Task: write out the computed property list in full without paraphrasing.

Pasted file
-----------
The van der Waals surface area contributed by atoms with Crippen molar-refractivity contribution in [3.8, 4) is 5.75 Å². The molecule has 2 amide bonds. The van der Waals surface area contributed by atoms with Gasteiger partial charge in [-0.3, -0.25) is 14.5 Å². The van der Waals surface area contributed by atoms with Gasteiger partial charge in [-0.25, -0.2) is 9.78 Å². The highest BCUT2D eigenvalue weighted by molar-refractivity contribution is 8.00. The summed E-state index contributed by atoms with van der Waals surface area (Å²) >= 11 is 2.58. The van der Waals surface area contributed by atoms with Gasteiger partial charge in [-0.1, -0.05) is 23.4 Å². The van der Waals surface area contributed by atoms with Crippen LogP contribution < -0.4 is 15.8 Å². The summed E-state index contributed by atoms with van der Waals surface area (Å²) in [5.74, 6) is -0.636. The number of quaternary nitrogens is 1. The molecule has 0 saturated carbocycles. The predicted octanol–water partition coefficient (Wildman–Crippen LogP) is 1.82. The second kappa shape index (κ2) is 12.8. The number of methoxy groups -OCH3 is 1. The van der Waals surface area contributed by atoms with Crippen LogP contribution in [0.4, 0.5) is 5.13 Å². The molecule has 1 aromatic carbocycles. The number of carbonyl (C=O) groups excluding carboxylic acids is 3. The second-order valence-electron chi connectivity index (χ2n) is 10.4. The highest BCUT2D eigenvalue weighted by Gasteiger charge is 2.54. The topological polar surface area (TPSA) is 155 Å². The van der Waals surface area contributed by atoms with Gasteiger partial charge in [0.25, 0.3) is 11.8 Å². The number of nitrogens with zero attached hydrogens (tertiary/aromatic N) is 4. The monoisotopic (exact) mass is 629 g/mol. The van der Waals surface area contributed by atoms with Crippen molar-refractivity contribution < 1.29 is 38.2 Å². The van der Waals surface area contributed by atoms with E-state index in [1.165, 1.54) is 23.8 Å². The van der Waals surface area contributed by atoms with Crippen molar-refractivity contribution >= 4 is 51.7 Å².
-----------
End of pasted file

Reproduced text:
The van der Waals surface area contributed by atoms with Crippen molar-refractivity contribution in [3.8, 4) is 5.75 Å². The molecule has 2 amide bonds. The van der Waals surface area contributed by atoms with Gasteiger partial charge in [-0.3, -0.25) is 14.5 Å². The van der Waals surface area contributed by atoms with Gasteiger partial charge in [-0.25, -0.2) is 9.78 Å². The highest BCUT2D eigenvalue weighted by molar-refractivity contribution is 8.00. The summed E-state index contributed by atoms with van der Waals surface area (Å²) >= 11 is 2.58. The van der Waals surface area contributed by atoms with Gasteiger partial charge in [-0.1, -0.05) is 23.4 Å². The van der Waals surface area contributed by atoms with Crippen LogP contribution < -0.4 is 15.8 Å². The summed E-state index contributed by atoms with van der Waals surface area (Å²) in [5.74, 6) is -0.636. The number of quaternary nitrogens is 1. The molecule has 0 saturated carbocycles. The predicted octanol–water partition coefficient (Wildman–Crippen LogP) is 1.82. The second kappa shape index (κ2) is 12.8. The number of methoxy groups -OCH3 is 1. The van der Waals surface area contributed by atoms with Crippen LogP contribution in [0.4, 0.5) is 5.13 Å². The molecule has 1 aromatic carbocycles. The number of carbonyl (C=O) groups excluding carboxylic acids is 3. The second-order valence-electron chi connectivity index (χ2n) is 10.4. The highest BCUT2D eigenvalue weighted by Gasteiger charge is 2.54. The topological polar surface area (TPSA) is 155 Å². The van der Waals surface area contributed by atoms with Gasteiger partial charge in [0.25, 0.3) is 11.8 Å². The number of nitrogens with zero attached hydrogens (tertiary/aromatic N) is 4. The monoisotopic (exact) mass is 629 g/mol. The van der Waals surface area contributed by atoms with Crippen molar-refractivity contribution < 1.29 is 38.2 Å². The van der Waals surface area contributed by atoms with E-state index in [1.165, 1.54) is 23.8 Å². The van der Waals surface area contributed by atoms with Crippen molar-refractivity contribution >= 4 is 51.7 Å².